On the way home from Mass MoCa (the Massachusetts Museum of Contemporary Art) today Jon asked me how I look at art when I go to a museum. It made me think about how the experience of going to museums has changed for me.
I remember being enthralled as an 8 year old seeing the Baroque rooms from European Mansions at the Metropolitan Museum of Art. Then being starstruck as a teenager seeing in person, for the first time, all the classics from Hopper to Cezanne at the Whitney. The experience turned when I went to art school and started learning the history of art and about contemporary art. Going to museums and galleries became about what I knew and didn’t know. If I didn’t know an artist or couldn’t explain a contemporary piece of art, it made me feel stupid. I didn’t see it as an opportunity to learn more, but as a way to feel bad about what I didn’t know. Later, when I was getting my Masters in sculpture, I felt if art was in a museum it was already over. The only art worth seeing was the stuff happening in yet unheard of galleries and public spaces.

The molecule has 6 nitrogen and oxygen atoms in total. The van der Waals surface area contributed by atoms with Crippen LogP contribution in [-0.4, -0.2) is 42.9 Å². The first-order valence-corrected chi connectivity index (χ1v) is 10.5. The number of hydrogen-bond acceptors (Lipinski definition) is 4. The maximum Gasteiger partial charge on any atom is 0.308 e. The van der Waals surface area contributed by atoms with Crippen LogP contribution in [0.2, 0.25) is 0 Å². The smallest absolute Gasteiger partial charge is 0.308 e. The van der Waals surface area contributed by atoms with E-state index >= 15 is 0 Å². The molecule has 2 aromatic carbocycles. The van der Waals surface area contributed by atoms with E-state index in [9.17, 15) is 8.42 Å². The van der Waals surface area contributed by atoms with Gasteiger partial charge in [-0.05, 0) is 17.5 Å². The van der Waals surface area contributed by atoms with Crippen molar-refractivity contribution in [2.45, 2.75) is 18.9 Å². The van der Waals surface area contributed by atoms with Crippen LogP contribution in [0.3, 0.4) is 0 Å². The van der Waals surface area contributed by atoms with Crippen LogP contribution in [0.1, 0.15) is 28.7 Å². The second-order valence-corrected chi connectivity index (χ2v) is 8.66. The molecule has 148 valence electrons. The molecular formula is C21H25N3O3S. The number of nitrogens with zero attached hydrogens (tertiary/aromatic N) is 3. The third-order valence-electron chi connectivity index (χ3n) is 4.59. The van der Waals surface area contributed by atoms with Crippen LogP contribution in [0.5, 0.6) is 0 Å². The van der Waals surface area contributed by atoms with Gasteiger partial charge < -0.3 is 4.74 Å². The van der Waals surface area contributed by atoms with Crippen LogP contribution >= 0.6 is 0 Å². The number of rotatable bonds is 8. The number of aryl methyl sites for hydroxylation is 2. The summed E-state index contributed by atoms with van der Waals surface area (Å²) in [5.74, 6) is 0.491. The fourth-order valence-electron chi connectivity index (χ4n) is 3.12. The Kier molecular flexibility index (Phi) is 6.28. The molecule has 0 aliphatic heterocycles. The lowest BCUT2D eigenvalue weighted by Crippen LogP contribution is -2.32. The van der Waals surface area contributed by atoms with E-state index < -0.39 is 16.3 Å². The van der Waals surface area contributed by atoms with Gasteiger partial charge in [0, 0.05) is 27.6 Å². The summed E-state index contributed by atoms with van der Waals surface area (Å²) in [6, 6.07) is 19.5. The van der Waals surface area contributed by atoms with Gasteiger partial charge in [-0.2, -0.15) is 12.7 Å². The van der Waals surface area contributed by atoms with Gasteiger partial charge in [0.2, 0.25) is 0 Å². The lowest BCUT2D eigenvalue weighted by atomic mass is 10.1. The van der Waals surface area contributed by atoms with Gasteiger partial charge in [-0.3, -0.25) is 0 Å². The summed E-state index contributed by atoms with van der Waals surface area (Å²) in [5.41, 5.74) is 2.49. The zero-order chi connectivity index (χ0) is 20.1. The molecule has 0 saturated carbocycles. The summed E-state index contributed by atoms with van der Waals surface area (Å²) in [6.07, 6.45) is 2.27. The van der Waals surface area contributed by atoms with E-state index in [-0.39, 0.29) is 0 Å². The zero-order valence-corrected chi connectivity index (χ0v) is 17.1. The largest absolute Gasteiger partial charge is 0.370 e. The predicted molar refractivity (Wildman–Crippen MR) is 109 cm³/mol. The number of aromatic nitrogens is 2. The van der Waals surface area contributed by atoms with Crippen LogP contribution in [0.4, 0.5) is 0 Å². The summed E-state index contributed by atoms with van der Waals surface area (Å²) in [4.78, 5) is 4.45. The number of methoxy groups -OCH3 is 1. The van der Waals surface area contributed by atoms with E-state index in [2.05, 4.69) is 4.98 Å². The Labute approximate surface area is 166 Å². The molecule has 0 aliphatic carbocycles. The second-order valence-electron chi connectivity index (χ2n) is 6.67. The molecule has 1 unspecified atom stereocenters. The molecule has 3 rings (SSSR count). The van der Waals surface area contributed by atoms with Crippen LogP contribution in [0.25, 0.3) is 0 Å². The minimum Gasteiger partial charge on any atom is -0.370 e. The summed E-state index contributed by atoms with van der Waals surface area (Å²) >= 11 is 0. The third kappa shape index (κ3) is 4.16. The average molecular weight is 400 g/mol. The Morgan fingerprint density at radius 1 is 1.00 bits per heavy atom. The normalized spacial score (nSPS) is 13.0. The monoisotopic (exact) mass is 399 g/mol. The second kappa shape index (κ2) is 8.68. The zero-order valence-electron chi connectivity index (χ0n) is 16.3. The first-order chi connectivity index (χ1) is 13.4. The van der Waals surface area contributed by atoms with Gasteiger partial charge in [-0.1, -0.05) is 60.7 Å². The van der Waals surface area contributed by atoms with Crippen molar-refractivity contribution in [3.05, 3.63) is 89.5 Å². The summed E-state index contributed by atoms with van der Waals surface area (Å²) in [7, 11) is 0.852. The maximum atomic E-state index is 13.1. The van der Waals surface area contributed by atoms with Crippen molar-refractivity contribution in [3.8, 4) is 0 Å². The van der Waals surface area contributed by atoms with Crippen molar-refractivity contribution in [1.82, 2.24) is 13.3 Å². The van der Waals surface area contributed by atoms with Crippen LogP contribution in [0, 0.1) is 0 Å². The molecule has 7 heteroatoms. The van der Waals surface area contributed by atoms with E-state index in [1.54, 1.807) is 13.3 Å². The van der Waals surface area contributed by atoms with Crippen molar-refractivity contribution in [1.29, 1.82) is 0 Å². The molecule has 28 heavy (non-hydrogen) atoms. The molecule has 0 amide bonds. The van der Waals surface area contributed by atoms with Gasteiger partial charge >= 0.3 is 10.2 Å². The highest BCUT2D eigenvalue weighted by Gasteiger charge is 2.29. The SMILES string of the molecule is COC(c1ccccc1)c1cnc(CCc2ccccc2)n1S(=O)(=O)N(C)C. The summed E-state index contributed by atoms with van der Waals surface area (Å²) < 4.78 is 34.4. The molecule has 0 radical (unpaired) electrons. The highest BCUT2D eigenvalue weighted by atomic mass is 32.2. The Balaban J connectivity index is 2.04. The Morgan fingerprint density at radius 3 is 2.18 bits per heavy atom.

Now, I look at art in museums more like I did when I was and 8 year old. I go without expectations and just look. If I see something I like, I spend some time with it. I might read about the piece or the artist. If it doesn’t interest me, I walk right by. Some art is accompanied by lots of text, explaining the piece. But I don’t want to have to read about a piece of art in order to be interested in it. If it doesn’t have a visual or emotional hook, something that makes me want to look at it, that gets my attention, then I don’t want to read about it, no matter how interesting it may be. And I don’t mean the piece has to be big and splashy, it just has to connect to me in some way.
I enjoy going to museums now more than ever in my life. I think because it has become again about looking and seeing, more the way a kid might, with delight and an open mind. And my education has helped to keep my mind open in that I’m not cynical about the intention of the artist. I don’t have to judge a piece of art just because it doesn’t work for me. So I look at what I want to and don’t get hung up on the things I’m not interested in. I don’t think about what I should be looking at or feeling or learning, I just enjoy it.
And even though I can’t say specifically how, I do know that the experience of looking at art in this way informs my work. I think it all goes into the funnel, get’s processed in the subconscious then comes out newly formed without any awareness on my part.
Check out the Mass MoCa website for more photos and info if you’re feeling that visual or emotional hook.